A final internal issue involves contracting with other persons related to the spin-out. The entrepreneur should be sure to carefully contract with all founders, consultants, and employees to clarify issues of equity and IP ownership over both the current invention and its further development. The contracting itself will provide protection, but merely engaging in the negotiation process will also force all parties to clarify their positions and needs clearly at the beginning of the relationship, which may prevent conflict and misunderstandings later.
The second set of IP issues are more external facing. Once the entrepreneur has developed a plan for commercialization, they might consider if they would need to practice any other patents in order to productize their invention. In other words, would they infringe other patents on their way to creating a product from their invention as conceived? This is an especially important consideration when the field of use is crowded. A search for such patents is called a “freedom to operate” search, and it examines the claims of related patents to determine if the entrepreneur is in danger of a potential claim of infringement (see the chapter “Does My Invention Already Exist? Conducting a Patent / Prior Art Search”).5 Commissioning an attorney to run a freedom to operate search can be very expensive, but the entrepreneur can do much of the legwork themselves by searching, at least on a basic level, for any close patents and then bringing any questionable patent claims to an attorney’s attention for a closer analysis (Pressman and Tutschaevers). There is a risk that having knowledge of a patent and proceeding to infringe it anyway can bring about a claim of “willfulness,” should the entrepreneur get sued for infringement. However, knowledge of potential infringement can also allow the entrepreneur to plan to avoid future confrontation; they can design around the other patent, change their plans for production or their commercialization strategy, or even approach the other party for a license to avoid infringement claims. In addition, by sharing potentially problematic patents with counsel, the counsel may be able to offer assurances in writing that the entrepreneur does not infringe,6 which can be helpful both for their piece of mind and for their prospects for outside funding.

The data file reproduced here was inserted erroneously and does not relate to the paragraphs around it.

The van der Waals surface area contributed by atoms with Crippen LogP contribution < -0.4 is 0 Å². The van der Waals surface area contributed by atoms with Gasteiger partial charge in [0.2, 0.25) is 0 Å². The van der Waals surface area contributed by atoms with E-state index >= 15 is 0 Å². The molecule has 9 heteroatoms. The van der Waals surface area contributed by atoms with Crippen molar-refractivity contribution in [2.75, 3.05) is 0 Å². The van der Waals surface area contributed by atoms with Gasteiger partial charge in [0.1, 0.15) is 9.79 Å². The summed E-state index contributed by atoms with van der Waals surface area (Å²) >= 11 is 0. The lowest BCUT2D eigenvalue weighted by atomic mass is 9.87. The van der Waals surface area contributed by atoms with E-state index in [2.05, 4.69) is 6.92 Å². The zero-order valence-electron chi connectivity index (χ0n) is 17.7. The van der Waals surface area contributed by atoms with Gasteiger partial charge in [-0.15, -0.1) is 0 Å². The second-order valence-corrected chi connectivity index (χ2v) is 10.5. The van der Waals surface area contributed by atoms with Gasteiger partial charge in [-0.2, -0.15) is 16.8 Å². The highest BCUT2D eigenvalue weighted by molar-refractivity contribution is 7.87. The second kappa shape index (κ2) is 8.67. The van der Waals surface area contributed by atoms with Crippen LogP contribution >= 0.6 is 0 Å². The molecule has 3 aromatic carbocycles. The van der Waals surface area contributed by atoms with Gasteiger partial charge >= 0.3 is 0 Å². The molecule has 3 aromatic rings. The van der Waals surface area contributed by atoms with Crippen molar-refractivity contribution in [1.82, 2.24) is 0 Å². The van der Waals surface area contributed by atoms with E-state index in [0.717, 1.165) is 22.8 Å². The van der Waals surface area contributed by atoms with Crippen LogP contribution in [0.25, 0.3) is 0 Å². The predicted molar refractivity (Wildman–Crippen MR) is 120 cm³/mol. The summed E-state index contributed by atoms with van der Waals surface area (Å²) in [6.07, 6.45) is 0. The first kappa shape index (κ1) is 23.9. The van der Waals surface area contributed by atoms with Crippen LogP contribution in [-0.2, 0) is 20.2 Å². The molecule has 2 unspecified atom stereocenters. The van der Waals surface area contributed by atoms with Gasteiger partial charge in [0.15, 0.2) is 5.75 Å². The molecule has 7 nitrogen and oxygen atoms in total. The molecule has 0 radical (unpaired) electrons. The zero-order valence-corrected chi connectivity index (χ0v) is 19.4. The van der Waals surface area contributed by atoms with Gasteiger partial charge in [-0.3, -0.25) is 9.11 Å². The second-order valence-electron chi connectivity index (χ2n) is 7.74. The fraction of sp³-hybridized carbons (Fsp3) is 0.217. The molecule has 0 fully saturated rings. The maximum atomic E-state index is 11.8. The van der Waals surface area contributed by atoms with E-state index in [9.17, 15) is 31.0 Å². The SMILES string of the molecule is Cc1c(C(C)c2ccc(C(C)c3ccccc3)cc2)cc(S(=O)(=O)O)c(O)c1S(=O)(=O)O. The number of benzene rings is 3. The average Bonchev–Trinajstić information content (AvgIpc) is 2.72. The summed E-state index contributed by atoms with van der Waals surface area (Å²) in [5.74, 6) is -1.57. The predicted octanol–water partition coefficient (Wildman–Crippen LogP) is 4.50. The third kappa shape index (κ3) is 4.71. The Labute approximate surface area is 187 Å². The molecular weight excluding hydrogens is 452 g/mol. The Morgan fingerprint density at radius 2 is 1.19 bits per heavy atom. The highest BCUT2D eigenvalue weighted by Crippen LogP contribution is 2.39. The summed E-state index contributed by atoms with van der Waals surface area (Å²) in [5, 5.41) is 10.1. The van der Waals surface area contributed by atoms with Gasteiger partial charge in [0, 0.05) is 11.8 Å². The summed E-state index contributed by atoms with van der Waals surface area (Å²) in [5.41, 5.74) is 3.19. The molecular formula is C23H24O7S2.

Even if the university owns their invention, an academic entrepreneur may face the decision whether they would prefer to have the university license out their invention to a third party or prefer to commercialize it themselves. Whichever the option, the TTO of the university will draft a license that will assign responsibility for patent prosecution, the structure of the payment of fees and royalties, ownership over improvements, and the boundaries of the rights granted. Should the entrepreneur choose to commercialize the invention themselves through a university spin-out, they should also consider entering agreements with founders, consultants and employees early to clarify equity stakes and intellectual property ownership, and consider their “freedom to operate” given the proposed business plan. By educating themselves about intellectual property issues, they can play a more active and interested role in the commercialization process, increasing the chances that their invention will move into the world, benefit society, and return a financial reward.
The contents of this chapter represent the opinions of the chapter authors and editors. The contents should not be construed as legal advice. The contents do not necessarily represent the official views of any affiliated organizations, partner organizations, or sponsors. For programs or organizations mentioned in this chapter, the authors encourage the reader to directly contact the relevant organization for additional information.